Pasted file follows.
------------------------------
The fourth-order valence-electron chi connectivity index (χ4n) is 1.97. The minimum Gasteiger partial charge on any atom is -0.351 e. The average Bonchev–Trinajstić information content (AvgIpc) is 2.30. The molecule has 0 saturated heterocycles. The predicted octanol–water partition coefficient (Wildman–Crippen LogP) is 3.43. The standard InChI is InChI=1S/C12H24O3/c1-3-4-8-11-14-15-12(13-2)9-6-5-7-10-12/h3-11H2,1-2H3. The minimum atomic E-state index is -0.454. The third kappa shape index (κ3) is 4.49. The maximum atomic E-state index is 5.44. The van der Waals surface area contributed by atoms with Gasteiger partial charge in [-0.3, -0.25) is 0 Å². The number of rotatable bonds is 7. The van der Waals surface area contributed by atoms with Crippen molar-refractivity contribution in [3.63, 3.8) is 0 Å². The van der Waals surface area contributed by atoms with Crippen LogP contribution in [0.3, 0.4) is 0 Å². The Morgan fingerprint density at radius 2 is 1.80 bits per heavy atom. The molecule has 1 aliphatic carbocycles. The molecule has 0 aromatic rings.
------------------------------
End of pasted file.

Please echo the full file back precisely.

The fourth-order valence-electron chi connectivity index (χ4n) is 1.97. The minimum Gasteiger partial charge on any atom is -0.351 e. The average Bonchev–Trinajstić information content (AvgIpc) is 2.30. The molecule has 0 saturated heterocycles. The predicted octanol–water partition coefficient (Wildman–Crippen LogP) is 3.43. The standard InChI is InChI=1S/C12H24O3/c1-3-4-8-11-14-15-12(13-2)9-6-5-7-10-12/h3-11H2,1-2H3. The minimum atomic E-state index is -0.454. The third kappa shape index (κ3) is 4.49. The maximum atomic E-state index is 5.44. The van der Waals surface area contributed by atoms with Gasteiger partial charge in [-0.3, -0.25) is 0 Å². The number of rotatable bonds is 7. The van der Waals surface area contributed by atoms with Crippen molar-refractivity contribution in [3.63, 3.8) is 0 Å². The van der Waals surface area contributed by atoms with Crippen LogP contribution in [0.3, 0.4) is 0 Å². The Morgan fingerprint density at radius 2 is 1.80 bits per heavy atom. The molecule has 1 aliphatic carbocycles. The molecule has 0 aromatic rings.